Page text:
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Ceremony for reincarnate trulku
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Ceremony for reincarnate trulku
Jangsa Gonpa-Kalimpong:
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Thimphu: Investiture ceremony held for reincarnate trulku
A five-year-old boy was formally accepted as the reincarnation of Gyelwa Shacha Rinchen, a highly revered 18th century Buddhist lam who was Bhutan's Je Khenpo for 11 years. The investiture ceremony of the young Trulku, born Ngawang Tenpey Nyenjyed, was held at the Phajoding monastery in Thimphu, coinciding with the first day of the fourth Bhutanese month (Saga Dawa). The ceremony was performed by former Dorji Lopon Yonten Gyeltshen and senior monks of the central monastic body. The investiture ceremony was preceded by the award of Tashi-khadar (scarf) by His Holiness the Je Khenpo Trulku Jigme Choeda on the tenth day of the third Bhutanese month at Punakha dzong.
Trulku Ngawang Tenpey Nyenjyed

Trulku Ngawang Tenpey Nyenjyed will soon join the Nalanda shedra under the tutelage of former Dorji Lopon Yonten Gyeltshen. Gyalwa Shacha Rinchen was born in 1710 at Sha Rueb Tshamchongkha, Wangduephodrang. During his tenure as the Je Khenpo he built the Thubten Jagoed Phungpoi dzong at Phajoding in 1750, the Nalanda Tshuglhakhang (adjacent to Thinleygang, Toebesa) in 1755 and Dorjiden Tshuglhakhang at Norbgang in Punakha in 1757.

Trulku Ngawang Tenpey Nyenjyed was born to Trulku Geduen Chophel of Pelchenling monastery, Wangduephodrang, and Namgyel Pelmo from Shengana in Punakha.

Jangsa Gonpa-Kalimpong: A trust to save animals

Lam Kunzang Dorji, the abbot of Jangsa Gonpa in Kalimpong, who became known for saving hundreds of bulls, cows, yaks and goats from the clutches and blades of the butchers, has taken his tshethar (Buddhist practice of saving animal lives) crusade a step further. He is the inspiration and driving force behind the Jangsa Animal Saving Trust, a non-profit organisation formed with the sole aim of assisting and promoting the tshethar initiative in Bhutan. "The ultimate aim of the trust is to prevent killing. In the cycle of life, animals have been our parents and we should treat them with respect and sympathy," the abbot said.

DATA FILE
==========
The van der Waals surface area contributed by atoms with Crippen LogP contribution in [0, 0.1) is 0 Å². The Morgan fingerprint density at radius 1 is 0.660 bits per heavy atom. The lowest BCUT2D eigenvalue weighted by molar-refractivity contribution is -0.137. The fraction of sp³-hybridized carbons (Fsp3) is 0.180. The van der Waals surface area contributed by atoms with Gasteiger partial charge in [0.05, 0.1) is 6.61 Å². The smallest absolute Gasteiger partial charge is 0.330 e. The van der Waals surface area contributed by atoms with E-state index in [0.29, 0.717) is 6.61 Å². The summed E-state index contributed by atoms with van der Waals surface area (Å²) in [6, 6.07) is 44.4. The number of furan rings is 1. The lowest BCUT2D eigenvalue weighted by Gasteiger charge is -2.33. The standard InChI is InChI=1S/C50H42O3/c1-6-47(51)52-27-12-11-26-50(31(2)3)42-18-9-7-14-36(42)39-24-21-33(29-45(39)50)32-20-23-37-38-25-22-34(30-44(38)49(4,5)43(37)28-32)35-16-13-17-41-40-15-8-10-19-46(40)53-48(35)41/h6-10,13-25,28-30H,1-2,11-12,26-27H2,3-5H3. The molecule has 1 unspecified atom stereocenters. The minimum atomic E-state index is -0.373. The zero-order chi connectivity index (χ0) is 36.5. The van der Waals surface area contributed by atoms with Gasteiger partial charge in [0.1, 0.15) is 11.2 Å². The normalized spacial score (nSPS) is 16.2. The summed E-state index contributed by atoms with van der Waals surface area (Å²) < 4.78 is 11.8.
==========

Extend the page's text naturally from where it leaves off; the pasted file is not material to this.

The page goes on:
The idea for a trust developed when donations started pouring in from Sikkim, Kalimpong and Bhutan as news about Lam Kunzang's act of compassion spread in the region. After the movement reached Thimphu in early March this year, contributions rose substantially. In little over two months, the trust had collected about Nu 400,000. Members as well as non-members had contributed generously.

One member had even donated a truck. Others had given money running into hundreds of thousands singly and collectively. They plan to rely more on awareness and sensitization campaigns in the future. They have proposals to print, publish and circulate books, pamphlets, cartoons, comics and make films "on the demerits of eating meat". They even plan to publish vegetarian cookery books and distribute them to the public. "Bhutanese have the habit of saying "we can't cook without sha sey," an active founder member of the trust said. "We want to show and tell people that it is possible to cook meals without meat and to enjoy them.

Researches and studies have also shown that meat is not necessarily the best or the healthiest food." The abbot stated that the Jangsa trust did not intend to criticize or censure those who ate meat.

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